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May, M.; Protzel, C.; Vetterlein, M. W.; Gierth, M.; Noldus, J.; Karl, A.; Grimm, T.; Wullich, B.; Grimm, M. O.; Nuhn, P.; Bastian, P. J.; Roigas, J.; Hadaschik, B.; Gilfrich, C.; Burger, M.; Fisch, M.; Brookman-May, S.; Aziz, A.; Hakenberg, O. W. (2017): Is there evidence for a close connection between side of intravesical tumor location and ipsilateral lymphatic spread in lymph node-positive bladder cancer patients at radical cystectomy? Results of the PROMETRICS 2011 database. In: International Urology and Nephrology, Vol. 49, No. 2: pp. 247-254
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Abstract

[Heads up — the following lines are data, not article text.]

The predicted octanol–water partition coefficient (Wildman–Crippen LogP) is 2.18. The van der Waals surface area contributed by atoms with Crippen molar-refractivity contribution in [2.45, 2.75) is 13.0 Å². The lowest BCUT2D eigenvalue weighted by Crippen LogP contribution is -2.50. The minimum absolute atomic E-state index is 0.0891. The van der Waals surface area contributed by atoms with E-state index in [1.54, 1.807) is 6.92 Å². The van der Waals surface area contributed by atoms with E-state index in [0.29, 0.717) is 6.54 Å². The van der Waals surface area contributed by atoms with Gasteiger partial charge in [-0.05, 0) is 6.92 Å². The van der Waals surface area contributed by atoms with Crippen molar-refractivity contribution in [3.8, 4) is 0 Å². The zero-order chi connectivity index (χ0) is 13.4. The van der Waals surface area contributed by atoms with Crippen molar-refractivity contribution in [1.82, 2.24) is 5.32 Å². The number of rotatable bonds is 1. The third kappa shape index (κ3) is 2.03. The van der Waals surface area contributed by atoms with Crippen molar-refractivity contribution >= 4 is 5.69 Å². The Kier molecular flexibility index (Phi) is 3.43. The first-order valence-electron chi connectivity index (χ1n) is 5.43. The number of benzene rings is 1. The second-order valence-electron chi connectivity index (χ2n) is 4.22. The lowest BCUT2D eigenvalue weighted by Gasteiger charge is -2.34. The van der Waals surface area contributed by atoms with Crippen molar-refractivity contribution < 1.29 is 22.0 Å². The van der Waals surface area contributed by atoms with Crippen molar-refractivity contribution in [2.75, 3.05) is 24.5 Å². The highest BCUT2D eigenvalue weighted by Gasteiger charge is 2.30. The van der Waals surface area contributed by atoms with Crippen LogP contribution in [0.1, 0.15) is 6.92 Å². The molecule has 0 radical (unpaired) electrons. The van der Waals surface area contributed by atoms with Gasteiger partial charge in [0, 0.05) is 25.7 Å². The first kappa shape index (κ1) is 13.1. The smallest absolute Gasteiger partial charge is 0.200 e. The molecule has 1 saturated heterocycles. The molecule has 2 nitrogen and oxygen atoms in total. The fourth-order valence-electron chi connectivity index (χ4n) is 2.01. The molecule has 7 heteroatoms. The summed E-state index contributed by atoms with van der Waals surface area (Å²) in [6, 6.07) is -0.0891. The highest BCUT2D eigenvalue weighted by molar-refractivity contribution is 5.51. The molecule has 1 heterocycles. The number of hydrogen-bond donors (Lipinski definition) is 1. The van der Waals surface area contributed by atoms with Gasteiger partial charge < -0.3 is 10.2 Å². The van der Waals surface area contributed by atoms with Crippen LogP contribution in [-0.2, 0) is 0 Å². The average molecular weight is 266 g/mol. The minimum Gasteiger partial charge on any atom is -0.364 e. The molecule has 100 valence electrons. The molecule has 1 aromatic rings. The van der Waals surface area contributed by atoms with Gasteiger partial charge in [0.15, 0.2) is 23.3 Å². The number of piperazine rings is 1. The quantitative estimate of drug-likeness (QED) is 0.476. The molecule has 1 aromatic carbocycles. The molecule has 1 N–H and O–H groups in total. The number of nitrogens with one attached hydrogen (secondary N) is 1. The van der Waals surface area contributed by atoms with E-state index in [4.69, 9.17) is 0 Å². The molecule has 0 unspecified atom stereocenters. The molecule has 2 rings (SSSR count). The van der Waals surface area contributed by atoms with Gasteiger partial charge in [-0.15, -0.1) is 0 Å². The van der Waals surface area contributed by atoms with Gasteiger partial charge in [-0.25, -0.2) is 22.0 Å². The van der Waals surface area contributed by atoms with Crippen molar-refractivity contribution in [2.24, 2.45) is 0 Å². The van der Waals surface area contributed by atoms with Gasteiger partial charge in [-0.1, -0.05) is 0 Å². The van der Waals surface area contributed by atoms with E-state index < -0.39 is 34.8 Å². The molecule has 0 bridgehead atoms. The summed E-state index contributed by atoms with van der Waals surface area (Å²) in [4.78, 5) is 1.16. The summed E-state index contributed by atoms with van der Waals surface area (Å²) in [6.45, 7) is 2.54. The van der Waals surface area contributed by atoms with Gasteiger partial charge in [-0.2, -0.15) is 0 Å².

To evaluate the possible association between bladder tumor location and the laterality of positive lymph nodes (LN) in a prospectively collected multi-institutional radical cystectomy (RC) series. The study population included 148 node-positive bladder cancer (BC) patients undergoing RC and pelvic lymph node dissection in 2011 without neoadjuvant chemotherapy and without distant metastasis. Tumor location was classified as right, left or bilateral and compared to the laterality of positive pelvic LN. A logistic regression model was used to identify predictors of ipsilaterality of lymphatic spread. Using multivariate Cox regression analyses (median follow-up: 25 months), the effect of the laterality of positive LN on cancer-specific mortality (CSM) was estimated. Overall, median 18.5 LN [interquartile range (IQR), 11-27] were removed and 3 LN (IQR 1-5) were positive. There was concordance of tumor location and laterality of positive LN in 82% [95% confidence interval (CI), 76-89]. Patients with unilateral tumors (n = 78) harbored exclusively ipsilateral positive LN in 67% (95% CI 56-77). No criteria were found to predict ipsilateral positive LN in patients with unilateral tumors. CSM after 3 years in patients with ipsilateral, contralateral, and bilateral LN metastasis was 41, 67, and 100%, respectively (p = 0.042). However, no significant effect of the laterality of positive pelvic LN on CSM could be confirmed in multivariate analyses. Our prospective cohort showed a concordance of tumor location and laterality of LN metastasis in BC at RC without any predictive criteria and without any influence on CSM. It is debatable, whether these findings may contribute to a more individualized patient management.